The private view was being held in a gallery near South Kensington tube station, so we didn’t have far to walk.
The gallery was filled with people, all doing that frightfully loud cocktail chat where you can’t hear yourself think. Rosalie’s mother was holding court, kissing people left, right and centre as they congratulated her on the paintings. Rosalie saw us and whizzed over.
“You’re here!” she said. “Don’t disappear off, will you? Keep Jill pinned down, Ann – there’s someone coming later who wants to talk to her.”
“Who?” I said, but Rosalie laughed, said we’d see and meanwhile why not go and look at the paintings? She shot off over to the other side of the room.
“I have no idea, before you ask, what’s going on,” said Ann.
“I think it’s Captain Cholly-Sawcutt,” I said. “He always seems to turn up when you least expect him.”
Ann said she expected I was right, and we decided that as we were at an exhibition of paintings, it might be an idea to try and see them. It was a battle to see anything at all in the crush, but as the paintings appeared to show only bits of the zebras, perhaps it didn’t matter. One had a single hoof, another had an ear and an oddly out of proportion eye. Each painting had progressively more zebra in it, until you got to the one of Susan amidst the ruins. It was still called The Decay of Beauty, and it already had a red sold sticker on it. Susan was standing next to it, being photographed by a society photographer. Next to him someone was standing with a notebook, writing down everything Susan said.
Susan saw us and waved.
“Jill! Ann!” she called. We wandered over, and the scribbling person scribbled a bit more, and then moved on to her next target.
“Who’s that?” Ann asked.
“Someone from The Tatler,” Susan said. “I’m going to be in it. They’re doing a piece on young Society beauties.”
“Gosh,” I said.
“Yes, Daddy’s thrilled,” said Susan. “Oh, I say,” she said, looking over my shoulder. “Aunt Beatrice!”
Ann and I turned round and looked, and there was a large, tweedy woman bearing down on us, clutching a pile of books.
“My dear!” she yelled. “I’m so honoured.”
“Oh, do you want to buy the painting, Aunt?” said Susan. “I’m afraid it’s already sold.”
“Don’t be so silly, Susan,” she said. “Of course I don’t.”
And she turned towards me.
“I was so thrilled when I found out you were a friend of little Rosalie’s, Miss Crewe. So very thrilled. So delighted when I found out you’d be here.”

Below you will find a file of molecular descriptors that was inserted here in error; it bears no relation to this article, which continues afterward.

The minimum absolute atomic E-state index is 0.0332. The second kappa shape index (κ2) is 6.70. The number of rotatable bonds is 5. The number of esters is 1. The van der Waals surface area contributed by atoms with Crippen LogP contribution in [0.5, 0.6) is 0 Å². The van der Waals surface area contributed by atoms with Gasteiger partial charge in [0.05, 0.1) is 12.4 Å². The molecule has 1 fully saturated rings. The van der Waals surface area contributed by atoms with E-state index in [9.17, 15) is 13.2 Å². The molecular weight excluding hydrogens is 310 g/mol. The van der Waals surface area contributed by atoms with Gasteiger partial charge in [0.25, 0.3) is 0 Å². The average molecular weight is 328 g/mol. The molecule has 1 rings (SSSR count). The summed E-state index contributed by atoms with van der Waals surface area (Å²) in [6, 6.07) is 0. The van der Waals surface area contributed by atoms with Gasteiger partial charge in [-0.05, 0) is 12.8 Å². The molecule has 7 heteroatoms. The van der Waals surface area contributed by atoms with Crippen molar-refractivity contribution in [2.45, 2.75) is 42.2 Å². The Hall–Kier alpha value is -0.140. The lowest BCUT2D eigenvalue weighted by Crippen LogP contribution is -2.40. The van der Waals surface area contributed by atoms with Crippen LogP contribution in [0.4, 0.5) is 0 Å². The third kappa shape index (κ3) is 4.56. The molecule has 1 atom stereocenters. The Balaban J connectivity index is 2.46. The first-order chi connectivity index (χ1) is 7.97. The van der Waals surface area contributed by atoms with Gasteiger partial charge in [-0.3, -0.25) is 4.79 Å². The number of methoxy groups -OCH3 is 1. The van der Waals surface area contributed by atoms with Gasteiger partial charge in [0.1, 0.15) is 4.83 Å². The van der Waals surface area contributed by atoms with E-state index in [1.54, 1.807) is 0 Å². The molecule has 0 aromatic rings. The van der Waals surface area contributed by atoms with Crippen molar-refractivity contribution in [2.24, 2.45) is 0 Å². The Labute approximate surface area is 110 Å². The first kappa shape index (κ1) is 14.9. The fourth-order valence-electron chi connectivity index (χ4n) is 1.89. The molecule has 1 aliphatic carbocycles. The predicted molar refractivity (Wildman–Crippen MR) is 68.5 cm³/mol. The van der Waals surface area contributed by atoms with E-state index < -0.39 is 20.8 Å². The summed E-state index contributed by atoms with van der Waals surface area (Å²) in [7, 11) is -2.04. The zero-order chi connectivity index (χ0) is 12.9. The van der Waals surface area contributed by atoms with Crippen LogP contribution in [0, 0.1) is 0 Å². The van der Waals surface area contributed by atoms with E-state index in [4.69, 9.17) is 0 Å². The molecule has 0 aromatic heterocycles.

I goggled at her. A tiny bit of me had hoped that perhaps Mummy might be the person who was wanting to see me, but no, I was going to have to make do with one of her fans.
“Look at this,” she said, and she thrust one of the books she was holding at me. The cover picture was of a particularly winsome tot, the sort that Mummy writes about. The tot had long brown curls tied up with a pink bow, and enormous brown eyes, and the artist had drawn her holding her little white hands clasped together under her chin, as she gazed out at the reader. She was surrounded by equally winsome animals, all gazing up at the tot as if she’d just been given the power to feed them for a year. The title was Emilia’s Faery Forest.
“Oh gosh!” said Ann. “Did you write this?”
Aunt Beatrice gave a modest little smile. “Yes, I did. It’s gone down frightfully well in America. It’s all down to your mother, Miss Crewe. Whatever’s happened in my life, there’s always been something in Catherine Crewe’s books that’s lifted me up. She was my inspiration, and I hope my little book can follow on in the path of her greatness. You know,” she said, peering at me intently, “her books should be made compulsory reading in all schools. They mean so very, very much. They speak great truths, but so simply.”
I couldn’t think of anything worse than being compelled to read Mummy’s books, but I am always loyal to Mummy, and so I nodded. Aunt Beatrice carried on:
“Now you’re here, you must have a copy of my book.”
Aunt Beatrice bunged a couple of books at me, and a couple at Ann, and then she galloped off to go and talk to dear old Chuffy, whom apparently she had known in the fourth remove at school.
“What are we going to do with these?” asked Ann. I shook my head.
“Hello!” said Rosalie, bouncing up to us. “Isn’t it going well? Mummy’s sold five paintings and she’s absolutely delighted. What have you got there?”